Legendary hedge fund manager and Tiger Management founder
Julian Robertson Jr. thinks the stock market is danger of
falling into bubble territory, telling the audience at the CNBC
Institutional Investor Delivering Alpha conference that the
market as a whole is quite high on a historical
basis and that we have very very high valuations in
The major reason is historically low interest rates, for
which Robertson blames the Federal Reserve in
the U.S. and central banks around the world. He even accused
them of colluding to bring rates down so low. There is no
real competition for money other than art and real
estate, added Robertson.
He also said it doesnt help that President Trump seems
to support a weak dollar, which also holds down rates.
Robertson says the markets valuation will change once
rates start to go up and bonds become more attractive to
Robertson is one of the hedge fund industrys pioneers
and was one of just a handful of managers running more than $1
billion in the 1980s. He shut down his hedge funds in 2000
after missing the dot-com bubble, which eventually burst. Since
then he has run his own money and seeded other managers
Robertson, who joked that he voted for Libertarian Party
vice presidential candidate William Weld for president
rather than his dopester running mate, presidential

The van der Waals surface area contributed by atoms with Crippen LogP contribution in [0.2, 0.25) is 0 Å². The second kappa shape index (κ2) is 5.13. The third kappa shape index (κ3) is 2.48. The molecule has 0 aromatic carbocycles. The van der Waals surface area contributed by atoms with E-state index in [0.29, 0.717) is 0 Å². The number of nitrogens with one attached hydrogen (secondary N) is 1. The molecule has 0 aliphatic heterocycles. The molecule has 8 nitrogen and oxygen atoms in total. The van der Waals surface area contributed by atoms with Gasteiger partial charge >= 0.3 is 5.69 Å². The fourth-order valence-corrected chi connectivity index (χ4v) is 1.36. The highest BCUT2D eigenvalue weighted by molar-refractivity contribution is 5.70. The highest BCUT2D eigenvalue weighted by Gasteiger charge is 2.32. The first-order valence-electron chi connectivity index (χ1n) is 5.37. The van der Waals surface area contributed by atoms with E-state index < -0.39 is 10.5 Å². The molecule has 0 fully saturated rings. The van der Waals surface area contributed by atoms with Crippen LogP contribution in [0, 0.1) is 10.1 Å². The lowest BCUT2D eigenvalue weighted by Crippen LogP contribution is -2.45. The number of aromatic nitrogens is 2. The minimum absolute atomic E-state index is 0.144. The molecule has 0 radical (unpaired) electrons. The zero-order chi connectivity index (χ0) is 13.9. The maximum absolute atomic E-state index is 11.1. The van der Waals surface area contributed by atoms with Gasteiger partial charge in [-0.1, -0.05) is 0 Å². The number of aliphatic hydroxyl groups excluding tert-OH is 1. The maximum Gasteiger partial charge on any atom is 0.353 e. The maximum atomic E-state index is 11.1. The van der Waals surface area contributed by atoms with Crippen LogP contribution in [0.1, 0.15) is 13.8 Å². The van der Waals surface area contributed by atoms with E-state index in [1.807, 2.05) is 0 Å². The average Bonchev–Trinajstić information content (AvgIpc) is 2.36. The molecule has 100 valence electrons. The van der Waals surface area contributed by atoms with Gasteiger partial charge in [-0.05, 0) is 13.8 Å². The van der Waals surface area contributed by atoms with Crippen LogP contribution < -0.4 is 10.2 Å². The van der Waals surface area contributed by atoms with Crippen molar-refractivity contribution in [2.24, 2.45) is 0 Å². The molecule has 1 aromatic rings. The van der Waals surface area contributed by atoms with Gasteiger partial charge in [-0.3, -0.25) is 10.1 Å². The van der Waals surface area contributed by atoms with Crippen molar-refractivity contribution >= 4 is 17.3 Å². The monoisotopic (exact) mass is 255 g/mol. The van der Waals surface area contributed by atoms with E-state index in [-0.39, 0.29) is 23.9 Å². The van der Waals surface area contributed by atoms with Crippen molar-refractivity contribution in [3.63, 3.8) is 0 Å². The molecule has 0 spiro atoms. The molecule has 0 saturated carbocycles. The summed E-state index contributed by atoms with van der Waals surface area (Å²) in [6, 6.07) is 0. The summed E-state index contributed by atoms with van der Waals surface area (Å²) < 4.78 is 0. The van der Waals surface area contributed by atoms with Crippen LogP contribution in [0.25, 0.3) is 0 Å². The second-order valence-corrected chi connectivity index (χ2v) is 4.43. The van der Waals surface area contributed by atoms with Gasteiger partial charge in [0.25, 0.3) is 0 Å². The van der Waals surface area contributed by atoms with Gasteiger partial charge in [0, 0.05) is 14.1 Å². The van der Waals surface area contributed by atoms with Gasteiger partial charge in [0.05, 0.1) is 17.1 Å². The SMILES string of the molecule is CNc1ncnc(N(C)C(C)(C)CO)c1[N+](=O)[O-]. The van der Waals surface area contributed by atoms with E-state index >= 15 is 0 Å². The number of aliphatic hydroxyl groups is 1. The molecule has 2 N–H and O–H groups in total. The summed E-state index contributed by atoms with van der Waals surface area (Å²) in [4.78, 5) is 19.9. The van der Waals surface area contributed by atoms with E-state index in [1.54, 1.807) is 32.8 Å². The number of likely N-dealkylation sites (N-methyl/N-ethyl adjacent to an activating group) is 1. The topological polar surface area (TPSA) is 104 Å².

candidate Gary Johnson stressed the need for tax reform,
which would lower corporate tax rates and coax companies to
bring their huge sums of overseas profits back to the U.S.
Best known for his ability to pick longs and shorts on
individual stocks, Robertson said he continues to like several
of the internet and technology stocks that have driven market
indexes in recent years. They include Apple, Facebook, and
Alphabet, the parent company of Google.
In fact, he stressed that despite their recent price surges
and widespread popularity, these stocks are still not expensive
to buy on traditional valuation measures. They are great
growth companies, he told the audience. But they
are priced cheaper than they ever would have been in the
60s, 70s or 80s. I dont think people
He said that although he may have trimmed his position in
Facebook, for example, he declared himself a long-term investor
in the stock. Robertson virtually gushed over Netflix, noting
it is run by really good people, and got a laugh
when he asked, Does anyone not love Netflix? Its
like saying you do not like Santa Claus.
Robertson, who has long owned a vacation home in New
Zealand, also seemed excited about cruise stocks such as Royal
Caribbean Cruises and Norwegian Cruise Line, after noticing
people of his generation taking cruises.
He also still likes Air Canada, which has tripled in price
since he got into the stock. Yet it still trades for the same
price-to-earnings multiple, five times earnings. I have
too much [of the stock] but I cant make myself
sell, he admitted.
On the other hand, he conceded he does not get the Bitcoin
phenomenon, joking that he hoped there was a panel later in the
day so he could learn more.
On a more serious note, he conceded something he told Alpha
several years ago: He regrets getting angry when the first wave
of key people left Tiger to start their own firms, rather than
embracing their entrepreneurial goals and taking a seeding
position in their funds.
His biggest piece of advice for people considering getting
into the hedge fund business: Make sure you really like it, and
perhaps take an aptitude test to see which profession is the
Get in to what you love and really want to do and can
do, he said.